How to Advance (Advancement)
There are several ways for skilled workers to advance. Some move into supervisory and administrative positions in their firms or they start their own shop. Others may take computer courses and become computer-controlled machine tool programmers. With a college degree, a tool and die maker can go into engineering or tool design.
Tool and die makers held about 84,300 jobs in 2008. Most worked in industries that manufacture metalworking machinery, transportation equipment, such as motor vehicle parts, fabricated metal products, and plastics products. Although they are found throughout the country, jobs are most plentiful in the Midwest and the Northeast, where many metalworking companies are located.
Employment is projected to decline moderately. However, excellent job opportunities are expected, as many employers report difficulty finding qualified applicants.
Employment of tool and die makers is projected to decline by 8 percent over the 2008–18 decade, due to foreign competition in manufacturing and advances in automation, including CNC machine tools and computer-aided design, that should improve worker productivity. On the other hand, tool and die makers play a key role in building and maintaining advanced automated manufacturing equipment, which makes them less susceptible to lay-offs from automation than other less skilled production workers. As firms invest in new equipment, modify production techniques, and implement product design changes more rapidly, they will continue to rely heavily on skilled tool and die makers for retooling.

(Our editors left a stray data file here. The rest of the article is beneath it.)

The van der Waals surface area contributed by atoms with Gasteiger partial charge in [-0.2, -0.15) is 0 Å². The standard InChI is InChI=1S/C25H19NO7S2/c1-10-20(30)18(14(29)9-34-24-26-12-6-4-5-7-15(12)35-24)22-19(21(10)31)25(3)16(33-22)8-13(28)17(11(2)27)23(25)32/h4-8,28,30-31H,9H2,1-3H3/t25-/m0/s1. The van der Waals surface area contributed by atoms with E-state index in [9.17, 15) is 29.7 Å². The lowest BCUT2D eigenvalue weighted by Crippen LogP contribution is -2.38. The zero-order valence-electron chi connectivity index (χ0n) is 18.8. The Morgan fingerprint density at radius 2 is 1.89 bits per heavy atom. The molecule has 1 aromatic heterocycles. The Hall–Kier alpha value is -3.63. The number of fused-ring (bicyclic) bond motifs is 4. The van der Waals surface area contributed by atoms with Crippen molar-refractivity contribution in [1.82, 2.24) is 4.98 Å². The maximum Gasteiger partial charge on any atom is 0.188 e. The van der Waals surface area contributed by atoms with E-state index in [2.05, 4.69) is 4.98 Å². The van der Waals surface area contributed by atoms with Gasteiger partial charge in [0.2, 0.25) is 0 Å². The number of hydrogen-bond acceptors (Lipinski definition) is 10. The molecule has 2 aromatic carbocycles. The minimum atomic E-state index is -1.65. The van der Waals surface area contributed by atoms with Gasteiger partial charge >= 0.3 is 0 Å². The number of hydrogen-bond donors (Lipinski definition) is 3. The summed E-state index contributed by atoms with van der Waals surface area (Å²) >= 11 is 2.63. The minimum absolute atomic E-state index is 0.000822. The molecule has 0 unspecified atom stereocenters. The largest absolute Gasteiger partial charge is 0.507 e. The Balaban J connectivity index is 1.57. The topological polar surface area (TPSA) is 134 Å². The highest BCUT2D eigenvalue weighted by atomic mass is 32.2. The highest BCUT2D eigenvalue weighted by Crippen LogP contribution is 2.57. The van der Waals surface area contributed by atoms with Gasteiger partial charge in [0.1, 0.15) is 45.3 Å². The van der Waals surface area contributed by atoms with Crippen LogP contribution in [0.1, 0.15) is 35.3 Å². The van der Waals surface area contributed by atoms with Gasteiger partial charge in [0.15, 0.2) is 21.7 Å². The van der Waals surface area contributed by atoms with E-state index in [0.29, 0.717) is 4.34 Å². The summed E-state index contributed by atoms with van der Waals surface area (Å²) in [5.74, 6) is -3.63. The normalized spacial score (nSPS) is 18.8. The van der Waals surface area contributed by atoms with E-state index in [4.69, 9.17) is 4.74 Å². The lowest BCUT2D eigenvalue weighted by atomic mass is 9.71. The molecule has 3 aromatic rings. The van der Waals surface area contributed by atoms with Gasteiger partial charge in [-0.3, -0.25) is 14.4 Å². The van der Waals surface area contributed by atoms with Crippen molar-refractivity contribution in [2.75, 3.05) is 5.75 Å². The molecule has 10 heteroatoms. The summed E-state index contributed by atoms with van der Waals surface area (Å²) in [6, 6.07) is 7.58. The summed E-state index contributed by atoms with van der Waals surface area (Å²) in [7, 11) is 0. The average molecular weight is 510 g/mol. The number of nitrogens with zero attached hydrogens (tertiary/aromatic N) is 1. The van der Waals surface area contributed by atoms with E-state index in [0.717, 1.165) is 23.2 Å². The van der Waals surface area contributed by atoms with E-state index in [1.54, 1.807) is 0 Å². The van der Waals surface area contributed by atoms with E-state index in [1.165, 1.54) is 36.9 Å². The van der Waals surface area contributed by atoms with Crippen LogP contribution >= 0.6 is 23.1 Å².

Despite declining employment, excellent job opportunities are expected as many openings will result from workers retiring or leaving the occupation for other reasons. Employers in certain parts of the country report difficulty attracting skilled workers and apprenticeship candidates with the necessary abilities to fill openings. The number of workers receiving training in this occupation is expected to continue to be fewer than the number of openings created each year by tool and die makers who retire or transfer to other occupations. A major factor limiting the number of people entering the occupation is that many young people who have the educational and personal qualifications necessary to learn tool and die making usually prefer to attend college or do not wish to enter production occupations.
Median hourly wages of tool and die makers were $22.32 in May 2008. The middle 50 percent earned between $18.00 and $27.99. The lowest 10 percent had earnings of less than $14.69, while the top 10 percent earned more than $34.76.
The pay of apprentices is tied to their skill level. As they gain more skills and reach specific levels of performance and experience, their pay increases. About 22 percent of tool and die makers belong to unions.
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